It's hard for Russia to win while mistreating its soldiers

The Russian military’s disregard for its soldiers has done more than undermine their combat performance. It has also tanked their morale and will to fight. Officers steal the contents of care packages so routinely that some soldiers have called their mothers and told them not to bother sending anything. Officials forget to pay soldiers their entitled combat pay, and units abandon the bodies of the fallen. It is little wonder, then, that some Russian troops simply melted away from the conflict, deserting fully functional modernized equipment in Ukrainian fields. Other soldiers have called their mothers to tell them they were considering shooting themselves in the leg so they could leave.

With discipline and morale faltering, Russian troops began looting what they could from Ukraine and shipping it back home—including washing machines, frying pans, televisions from Ukrainian schools, and even used mascara. They raided Ukrainian convenience stores for meat, cigarettes, and alcohol. When they ran out of food from markets, they stole it (along with livestock) directly from Ukrainian people. According to intercepted phone calls released by Ukraine’s intelligence services, some Russian soldiers have even eaten dogs.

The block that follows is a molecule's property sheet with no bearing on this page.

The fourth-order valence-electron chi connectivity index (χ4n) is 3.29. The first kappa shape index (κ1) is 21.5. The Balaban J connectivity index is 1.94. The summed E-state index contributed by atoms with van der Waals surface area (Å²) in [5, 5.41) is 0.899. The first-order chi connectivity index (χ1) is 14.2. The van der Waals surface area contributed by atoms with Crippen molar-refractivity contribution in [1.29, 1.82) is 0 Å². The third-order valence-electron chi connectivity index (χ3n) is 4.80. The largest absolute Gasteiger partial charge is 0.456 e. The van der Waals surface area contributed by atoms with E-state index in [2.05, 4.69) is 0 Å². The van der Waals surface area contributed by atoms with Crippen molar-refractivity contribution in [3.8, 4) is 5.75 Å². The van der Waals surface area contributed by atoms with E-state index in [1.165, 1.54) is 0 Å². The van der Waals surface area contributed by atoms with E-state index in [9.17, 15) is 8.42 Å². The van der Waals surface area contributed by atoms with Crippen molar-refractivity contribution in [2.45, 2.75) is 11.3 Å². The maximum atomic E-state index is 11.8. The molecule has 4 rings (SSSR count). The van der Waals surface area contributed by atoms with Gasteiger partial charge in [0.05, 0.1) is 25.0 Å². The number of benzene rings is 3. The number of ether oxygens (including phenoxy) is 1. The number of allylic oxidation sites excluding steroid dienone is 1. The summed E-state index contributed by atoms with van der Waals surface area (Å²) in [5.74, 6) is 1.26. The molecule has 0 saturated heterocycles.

Given how the Russian military mistreats its own personnel, it is also no surprise that Russian soldiers have engaged in widespread crimes. None of this is justifiable, and in multiple Ukrainian villages and cities, Russian troops have engaged in unspeakable atrocities—including torture, rape, and executions. But the fish rots from the head, and rather than showing concern about these abuses or issuing directives ordering them to stop, the Kremlin bestowed an honorific title on one of the units accused of committing atrocities in Bucha.